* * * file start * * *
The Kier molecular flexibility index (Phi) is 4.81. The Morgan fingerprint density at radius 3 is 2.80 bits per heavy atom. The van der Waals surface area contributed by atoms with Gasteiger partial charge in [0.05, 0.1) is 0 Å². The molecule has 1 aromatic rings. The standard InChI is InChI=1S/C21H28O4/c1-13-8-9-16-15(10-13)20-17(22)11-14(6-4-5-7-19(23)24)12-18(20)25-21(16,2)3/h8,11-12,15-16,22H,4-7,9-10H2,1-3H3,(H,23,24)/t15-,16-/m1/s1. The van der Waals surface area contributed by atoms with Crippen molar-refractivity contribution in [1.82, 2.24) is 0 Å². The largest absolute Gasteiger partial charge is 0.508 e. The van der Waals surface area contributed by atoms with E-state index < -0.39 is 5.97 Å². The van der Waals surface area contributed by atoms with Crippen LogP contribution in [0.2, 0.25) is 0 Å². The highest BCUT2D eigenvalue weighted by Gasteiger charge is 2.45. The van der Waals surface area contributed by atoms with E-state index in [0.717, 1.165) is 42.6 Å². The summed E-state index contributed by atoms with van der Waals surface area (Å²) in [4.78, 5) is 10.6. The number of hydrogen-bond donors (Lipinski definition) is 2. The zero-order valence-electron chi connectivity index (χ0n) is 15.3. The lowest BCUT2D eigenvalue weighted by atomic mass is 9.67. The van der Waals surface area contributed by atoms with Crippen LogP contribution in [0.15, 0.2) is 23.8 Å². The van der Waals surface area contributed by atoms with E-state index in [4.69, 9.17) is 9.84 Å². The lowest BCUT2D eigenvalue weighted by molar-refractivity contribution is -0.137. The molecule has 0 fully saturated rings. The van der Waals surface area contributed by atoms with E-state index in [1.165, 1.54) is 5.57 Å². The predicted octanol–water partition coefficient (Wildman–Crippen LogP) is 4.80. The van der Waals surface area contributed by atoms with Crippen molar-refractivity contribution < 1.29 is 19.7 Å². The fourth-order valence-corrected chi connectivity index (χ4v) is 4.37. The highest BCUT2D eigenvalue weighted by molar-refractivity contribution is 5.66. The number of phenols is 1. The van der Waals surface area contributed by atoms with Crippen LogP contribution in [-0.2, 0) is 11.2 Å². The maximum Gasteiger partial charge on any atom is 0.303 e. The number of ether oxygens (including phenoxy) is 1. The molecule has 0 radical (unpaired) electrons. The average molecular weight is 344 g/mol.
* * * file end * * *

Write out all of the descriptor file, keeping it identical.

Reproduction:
The Kier molecular flexibility index (Phi) is 4.81. The Morgan fingerprint density at radius 3 is 2.80 bits per heavy atom. The van der Waals surface area contributed by atoms with Gasteiger partial charge in [0.05, 0.1) is 0 Å². The molecule has 1 aromatic rings. The standard InChI is InChI=1S/C21H28O4/c1-13-8-9-16-15(10-13)20-17(22)11-14(6-4-5-7-19(23)24)12-18(20)25-21(16,2)3/h8,11-12,15-16,22H,4-7,9-10H2,1-3H3,(H,23,24)/t15-,16-/m1/s1. The van der Waals surface area contributed by atoms with Crippen molar-refractivity contribution in [1.82, 2.24) is 0 Å². The largest absolute Gasteiger partial charge is 0.508 e. The van der Waals surface area contributed by atoms with E-state index < -0.39 is 5.97 Å². The van der Waals surface area contributed by atoms with Crippen LogP contribution in [0.2, 0.25) is 0 Å². The highest BCUT2D eigenvalue weighted by Gasteiger charge is 2.45. The van der Waals surface area contributed by atoms with E-state index in [0.717, 1.165) is 42.6 Å². The summed E-state index contributed by atoms with van der Waals surface area (Å²) in [4.78, 5) is 10.6. The number of hydrogen-bond donors (Lipinski definition) is 2. The zero-order valence-electron chi connectivity index (χ0n) is 15.3. The lowest BCUT2D eigenvalue weighted by atomic mass is 9.67. The van der Waals surface area contributed by atoms with Crippen LogP contribution in [0.15, 0.2) is 23.8 Å². The van der Waals surface area contributed by atoms with E-state index in [4.69, 9.17) is 9.84 Å². The lowest BCUT2D eigenvalue weighted by molar-refractivity contribution is -0.137. The molecule has 0 fully saturated rings. The van der Waals surface area contributed by atoms with E-state index in [1.165, 1.54) is 5.57 Å². The predicted octanol–water partition coefficient (Wildman–Crippen LogP) is 4.80. The van der Waals surface area contributed by atoms with Crippen molar-refractivity contribution < 1.29 is 19.7 Å². The fourth-order valence-corrected chi connectivity index (χ4v) is 4.37. The highest BCUT2D eigenvalue weighted by molar-refractivity contribution is 5.66. The number of phenols is 1. The van der Waals surface area contributed by atoms with Crippen LogP contribution in [-0.2, 0) is 11.2 Å². The maximum Gasteiger partial charge on any atom is 0.303 e. The number of ether oxygens (including phenoxy) is 1. The molecule has 0 radical (unpaired) electrons. The average molecular weight is 344 g/mol.